May 7, 2010
No Country for Old Burros
Making life easier for the working horses of Mexico
by Dr. Eric Davis, DVM
We had been traveling for hours through the foothills of the Sierra Gorda, bouncing along the narrow dusty road, between cactus and thorn bush, with the occasional brilliant jacaranda tree in full purple bloom.
A cow or little herd of goats wandered here and there, as we passed through one tiny community of drab brick buildings after another. I hoped that the Alamo car rental facility at the León airport would not look under the van when I returned it in another week; the rocky road was punishing the transmission of the vehicle with regular crashes and bangs.
We rounded a turn, and a line of shear peaks rose into the sky directly ahead of us. I could see the white scar of the road that wound back and forth, in endless switchbacks, as it climbed into the clouds above. It was as if somebody had randomly selected this mountain and stubbornly built a road to the top for no particular reason. It was clear that this would be a very long day.
Together we care for equines
Two hours later, when we finally arrived in the little town of La Paloma, the farmers with their horses and burros were already waiting for us. We were working with a team of Mexican veterinarians and students from the National Autonomous University of Mexico (UNAM), part of a very successful project that provides veterinary care for donkeys and horses in the poor rural areas of Mexico.
This clinic was truly an international effort, and the sign on the door of UNAM's van—Unidos cuidamos a los equidos en Mexico, or together we care for equines in Mexico—proved it. Aside from the students and veterinarians from the USA and Mexico, we had a student from Germany and a veterinarian from Peru. We also received support from the Donkey Sanctuary in Scotland and the International League for Equine Protection, a British animal welfare organization.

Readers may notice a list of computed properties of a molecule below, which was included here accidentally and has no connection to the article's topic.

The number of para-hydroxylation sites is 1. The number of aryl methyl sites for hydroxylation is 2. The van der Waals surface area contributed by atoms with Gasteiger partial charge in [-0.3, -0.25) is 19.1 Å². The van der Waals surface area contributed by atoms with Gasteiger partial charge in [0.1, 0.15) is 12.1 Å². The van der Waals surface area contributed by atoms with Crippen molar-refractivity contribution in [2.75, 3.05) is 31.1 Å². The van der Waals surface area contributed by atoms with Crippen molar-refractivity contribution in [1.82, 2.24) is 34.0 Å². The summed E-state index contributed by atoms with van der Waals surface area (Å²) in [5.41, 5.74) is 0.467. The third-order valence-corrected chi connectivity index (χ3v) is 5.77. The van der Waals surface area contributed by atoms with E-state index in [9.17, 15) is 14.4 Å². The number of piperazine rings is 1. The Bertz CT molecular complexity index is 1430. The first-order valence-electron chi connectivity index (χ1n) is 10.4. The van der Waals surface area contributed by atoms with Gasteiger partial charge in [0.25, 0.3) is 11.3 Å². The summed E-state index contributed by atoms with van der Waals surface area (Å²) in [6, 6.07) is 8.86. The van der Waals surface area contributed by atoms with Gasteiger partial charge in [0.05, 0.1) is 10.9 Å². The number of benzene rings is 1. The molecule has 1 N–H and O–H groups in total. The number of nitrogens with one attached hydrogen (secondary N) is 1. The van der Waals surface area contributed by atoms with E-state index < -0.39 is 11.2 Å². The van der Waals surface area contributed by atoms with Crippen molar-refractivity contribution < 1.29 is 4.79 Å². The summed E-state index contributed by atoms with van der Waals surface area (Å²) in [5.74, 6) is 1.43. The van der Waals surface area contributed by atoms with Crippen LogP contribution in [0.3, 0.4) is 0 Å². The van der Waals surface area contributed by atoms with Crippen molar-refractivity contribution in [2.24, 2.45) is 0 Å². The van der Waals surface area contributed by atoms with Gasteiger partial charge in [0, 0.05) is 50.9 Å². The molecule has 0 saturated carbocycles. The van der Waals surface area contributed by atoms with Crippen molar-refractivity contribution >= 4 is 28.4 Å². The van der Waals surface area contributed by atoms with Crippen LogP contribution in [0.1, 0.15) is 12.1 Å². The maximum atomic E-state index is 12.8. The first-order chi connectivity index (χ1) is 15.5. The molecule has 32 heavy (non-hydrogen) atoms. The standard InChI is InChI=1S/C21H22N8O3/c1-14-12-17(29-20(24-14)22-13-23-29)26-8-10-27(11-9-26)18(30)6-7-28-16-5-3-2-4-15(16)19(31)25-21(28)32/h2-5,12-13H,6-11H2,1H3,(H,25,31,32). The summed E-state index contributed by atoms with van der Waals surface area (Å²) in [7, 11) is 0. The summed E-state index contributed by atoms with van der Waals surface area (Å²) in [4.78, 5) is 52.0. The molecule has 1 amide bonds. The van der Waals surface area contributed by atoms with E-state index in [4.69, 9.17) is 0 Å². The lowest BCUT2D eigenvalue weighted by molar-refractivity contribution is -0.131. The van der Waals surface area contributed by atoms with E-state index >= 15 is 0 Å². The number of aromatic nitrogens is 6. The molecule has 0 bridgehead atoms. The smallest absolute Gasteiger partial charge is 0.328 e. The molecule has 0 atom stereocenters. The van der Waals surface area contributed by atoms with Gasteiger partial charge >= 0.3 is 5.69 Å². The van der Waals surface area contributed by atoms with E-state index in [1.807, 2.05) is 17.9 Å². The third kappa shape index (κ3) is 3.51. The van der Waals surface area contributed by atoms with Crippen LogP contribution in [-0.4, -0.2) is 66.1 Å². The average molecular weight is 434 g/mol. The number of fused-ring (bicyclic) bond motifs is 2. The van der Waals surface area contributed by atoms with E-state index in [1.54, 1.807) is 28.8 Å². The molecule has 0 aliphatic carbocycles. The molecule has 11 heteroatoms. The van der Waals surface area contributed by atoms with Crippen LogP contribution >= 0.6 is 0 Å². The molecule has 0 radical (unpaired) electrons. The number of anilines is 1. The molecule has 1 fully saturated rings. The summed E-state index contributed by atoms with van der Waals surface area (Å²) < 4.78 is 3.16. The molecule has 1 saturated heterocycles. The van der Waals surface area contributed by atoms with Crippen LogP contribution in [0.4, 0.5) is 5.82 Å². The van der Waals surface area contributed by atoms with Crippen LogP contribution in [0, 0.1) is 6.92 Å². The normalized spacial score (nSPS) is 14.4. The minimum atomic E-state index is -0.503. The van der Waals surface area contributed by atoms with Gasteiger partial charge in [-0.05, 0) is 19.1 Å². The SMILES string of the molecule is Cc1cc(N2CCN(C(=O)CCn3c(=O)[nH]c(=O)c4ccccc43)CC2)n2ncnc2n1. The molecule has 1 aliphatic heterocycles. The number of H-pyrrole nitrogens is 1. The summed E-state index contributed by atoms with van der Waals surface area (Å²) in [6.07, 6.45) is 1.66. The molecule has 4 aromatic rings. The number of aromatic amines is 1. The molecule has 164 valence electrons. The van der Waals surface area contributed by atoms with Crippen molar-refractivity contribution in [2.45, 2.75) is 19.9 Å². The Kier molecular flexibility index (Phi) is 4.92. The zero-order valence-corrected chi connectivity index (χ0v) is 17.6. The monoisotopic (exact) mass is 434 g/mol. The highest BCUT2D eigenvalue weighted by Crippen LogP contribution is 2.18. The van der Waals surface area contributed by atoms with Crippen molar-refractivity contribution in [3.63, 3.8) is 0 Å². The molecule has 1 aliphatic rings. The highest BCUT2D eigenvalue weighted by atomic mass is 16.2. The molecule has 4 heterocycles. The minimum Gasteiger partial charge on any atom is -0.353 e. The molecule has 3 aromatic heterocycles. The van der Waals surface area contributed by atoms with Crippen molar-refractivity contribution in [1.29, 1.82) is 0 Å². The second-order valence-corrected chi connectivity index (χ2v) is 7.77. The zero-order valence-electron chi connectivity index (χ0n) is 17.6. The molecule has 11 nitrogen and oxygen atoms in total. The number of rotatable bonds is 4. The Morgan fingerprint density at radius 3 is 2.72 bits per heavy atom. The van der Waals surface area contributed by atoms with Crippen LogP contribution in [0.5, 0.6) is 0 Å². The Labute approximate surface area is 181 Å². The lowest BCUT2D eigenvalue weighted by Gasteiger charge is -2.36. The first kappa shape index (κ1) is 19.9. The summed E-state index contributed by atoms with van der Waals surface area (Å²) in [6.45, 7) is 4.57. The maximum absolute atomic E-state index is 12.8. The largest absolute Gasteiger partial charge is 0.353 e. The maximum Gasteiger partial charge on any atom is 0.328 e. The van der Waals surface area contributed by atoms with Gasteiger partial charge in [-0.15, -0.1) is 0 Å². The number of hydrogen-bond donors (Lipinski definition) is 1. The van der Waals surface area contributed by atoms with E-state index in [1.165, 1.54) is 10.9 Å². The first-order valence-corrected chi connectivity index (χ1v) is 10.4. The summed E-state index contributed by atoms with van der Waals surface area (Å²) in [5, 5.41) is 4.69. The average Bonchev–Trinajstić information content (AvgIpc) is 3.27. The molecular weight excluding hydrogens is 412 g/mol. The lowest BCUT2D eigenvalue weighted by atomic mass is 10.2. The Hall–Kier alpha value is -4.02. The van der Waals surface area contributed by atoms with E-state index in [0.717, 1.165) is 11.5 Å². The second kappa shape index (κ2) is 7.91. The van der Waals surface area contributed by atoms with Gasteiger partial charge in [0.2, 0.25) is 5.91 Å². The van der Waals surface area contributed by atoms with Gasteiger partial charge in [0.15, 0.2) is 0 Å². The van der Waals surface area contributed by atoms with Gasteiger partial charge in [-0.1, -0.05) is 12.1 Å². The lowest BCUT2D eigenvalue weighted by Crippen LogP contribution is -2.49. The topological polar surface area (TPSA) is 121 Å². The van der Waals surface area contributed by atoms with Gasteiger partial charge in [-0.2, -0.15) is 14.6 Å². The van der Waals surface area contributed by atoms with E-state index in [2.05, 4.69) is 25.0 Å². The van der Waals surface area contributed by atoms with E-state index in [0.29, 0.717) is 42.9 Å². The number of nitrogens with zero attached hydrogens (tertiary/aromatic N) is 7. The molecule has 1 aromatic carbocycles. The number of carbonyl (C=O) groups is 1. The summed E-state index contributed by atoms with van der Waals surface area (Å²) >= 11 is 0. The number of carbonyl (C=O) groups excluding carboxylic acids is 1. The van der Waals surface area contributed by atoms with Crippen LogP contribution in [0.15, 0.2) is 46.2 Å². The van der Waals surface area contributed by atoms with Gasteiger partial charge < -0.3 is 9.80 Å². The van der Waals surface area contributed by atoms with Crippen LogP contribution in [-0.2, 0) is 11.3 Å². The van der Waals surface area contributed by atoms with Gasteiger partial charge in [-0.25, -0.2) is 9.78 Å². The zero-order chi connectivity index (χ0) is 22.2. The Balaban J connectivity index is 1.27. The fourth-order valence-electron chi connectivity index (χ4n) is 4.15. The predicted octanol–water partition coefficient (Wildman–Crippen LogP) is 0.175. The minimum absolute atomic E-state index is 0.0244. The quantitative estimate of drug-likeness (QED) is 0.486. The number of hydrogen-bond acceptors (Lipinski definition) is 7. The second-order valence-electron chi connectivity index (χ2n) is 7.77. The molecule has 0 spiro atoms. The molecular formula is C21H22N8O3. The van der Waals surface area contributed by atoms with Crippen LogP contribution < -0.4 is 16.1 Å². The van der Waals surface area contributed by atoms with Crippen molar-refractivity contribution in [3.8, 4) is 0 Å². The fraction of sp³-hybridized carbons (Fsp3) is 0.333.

As we were getting started, one particularly venerable burro stood out among the group. His gray muzzle and thin face spoke of age, and the white hair on his withers was the result of years of packing wood, corn, water and otra cosas, around the ravines and steep trails of the Sierra Gorda. The owner, whose white hair and grizzled face made him a perfect match for his pack animal, was concerned that his companion and coworker was losing weight.
Veterinary care, comfort
A physical examination revealed a strong heart, clear lungs and normal abdomen in the old burro; however, when Dr. Jose Antonio looked in the animal's mouth, the cause of the weight loss was clear. Decades of chewing coarse grass, leaves and corn stalks had left several teeth broken and jagged, making normal chewing impossible. Using equipment provided by veterinarians of the Equitarian Project in the USA—not to mention strong skills in dentistry—the UNAM veterinarians went to work. Soon, the broken teeth were removed and the sharp edges made smooth.
While all this was going on, the UNAM team's resident saddle maker, Joaquin, was weaving a new cinch for the burro's pack saddle. Always surrounded by local farmers, who watch him work at his portable loom, Joaquin is well known for making broad, soft girths of natural cotton chord. These woven bands greatly improve the comfort of working horses, mules and donkeys, who otherwise would have their saddles attached with abrasive and synthetic rope. As you can see, this was truly a full-service clinic for these horses.
With a mouth full of newly-sculpted teeth, our old burro—with the comfortable new tack on his back—and his companion started up the trail from La Paloma to their home in the mountains.
Life will remain hard for the burros, as well as the people, in these mountains. But as this world gets smaller, and we work together, it will get better—poco y poco.